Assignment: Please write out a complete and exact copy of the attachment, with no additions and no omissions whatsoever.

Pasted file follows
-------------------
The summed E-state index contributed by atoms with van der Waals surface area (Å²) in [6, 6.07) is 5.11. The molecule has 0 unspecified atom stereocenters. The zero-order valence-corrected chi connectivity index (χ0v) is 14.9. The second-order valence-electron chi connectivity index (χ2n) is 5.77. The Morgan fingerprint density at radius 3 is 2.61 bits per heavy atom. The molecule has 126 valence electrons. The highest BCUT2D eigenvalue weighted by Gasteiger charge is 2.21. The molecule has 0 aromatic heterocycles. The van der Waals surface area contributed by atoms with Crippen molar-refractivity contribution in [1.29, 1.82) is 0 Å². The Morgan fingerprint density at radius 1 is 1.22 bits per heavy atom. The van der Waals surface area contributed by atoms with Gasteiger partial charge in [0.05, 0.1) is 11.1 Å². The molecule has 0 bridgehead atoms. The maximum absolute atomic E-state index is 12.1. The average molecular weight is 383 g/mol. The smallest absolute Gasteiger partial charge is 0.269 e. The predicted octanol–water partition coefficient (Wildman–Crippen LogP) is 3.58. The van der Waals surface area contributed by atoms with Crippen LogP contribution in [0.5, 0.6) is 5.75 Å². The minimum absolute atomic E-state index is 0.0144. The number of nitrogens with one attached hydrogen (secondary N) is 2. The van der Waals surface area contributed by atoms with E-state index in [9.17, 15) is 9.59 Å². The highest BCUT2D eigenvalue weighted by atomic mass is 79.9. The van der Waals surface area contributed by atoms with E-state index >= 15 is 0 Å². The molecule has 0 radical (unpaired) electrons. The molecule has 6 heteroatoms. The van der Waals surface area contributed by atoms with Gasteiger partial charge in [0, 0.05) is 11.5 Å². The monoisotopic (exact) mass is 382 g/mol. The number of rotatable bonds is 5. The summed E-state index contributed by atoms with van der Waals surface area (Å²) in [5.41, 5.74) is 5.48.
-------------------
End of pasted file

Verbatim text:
The summed E-state index contributed by atoms with van der Waals surface area (Å²) in [6, 6.07) is 5.11. The molecule has 0 unspecified atom stereocenters. The zero-order valence-corrected chi connectivity index (χ0v) is 14.9. The second-order valence-electron chi connectivity index (χ2n) is 5.77. The Morgan fingerprint density at radius 3 is 2.61 bits per heavy atom. The molecule has 126 valence electrons. The highest BCUT2D eigenvalue weighted by Gasteiger charge is 2.21. The molecule has 0 aromatic heterocycles. The van der Waals surface area contributed by atoms with Crippen molar-refractivity contribution in [1.29, 1.82) is 0 Å². The Morgan fingerprint density at radius 1 is 1.22 bits per heavy atom. The van der Waals surface area contributed by atoms with Gasteiger partial charge in [0.05, 0.1) is 11.1 Å². The molecule has 0 bridgehead atoms. The maximum absolute atomic E-state index is 12.1. The average molecular weight is 383 g/mol. The smallest absolute Gasteiger partial charge is 0.269 e. The predicted octanol–water partition coefficient (Wildman–Crippen LogP) is 3.58. The van der Waals surface area contributed by atoms with Crippen LogP contribution in [0.5, 0.6) is 5.75 Å². The minimum absolute atomic E-state index is 0.0144. The number of nitrogens with one attached hydrogen (secondary N) is 2. The van der Waals surface area contributed by atoms with E-state index in [9.17, 15) is 9.59 Å². The highest BCUT2D eigenvalue weighted by atomic mass is 79.9. The van der Waals surface area contributed by atoms with E-state index >= 15 is 0 Å². The molecule has 0 radical (unpaired) electrons. The molecule has 6 heteroatoms. The van der Waals surface area contributed by atoms with Gasteiger partial charge in [0, 0.05) is 11.5 Å². The monoisotopic (exact) mass is 382 g/mol. The number of rotatable bonds is 5. The summed E-state index contributed by atoms with van der Waals surface area (Å²) in [5.41, 5.74) is 5.48.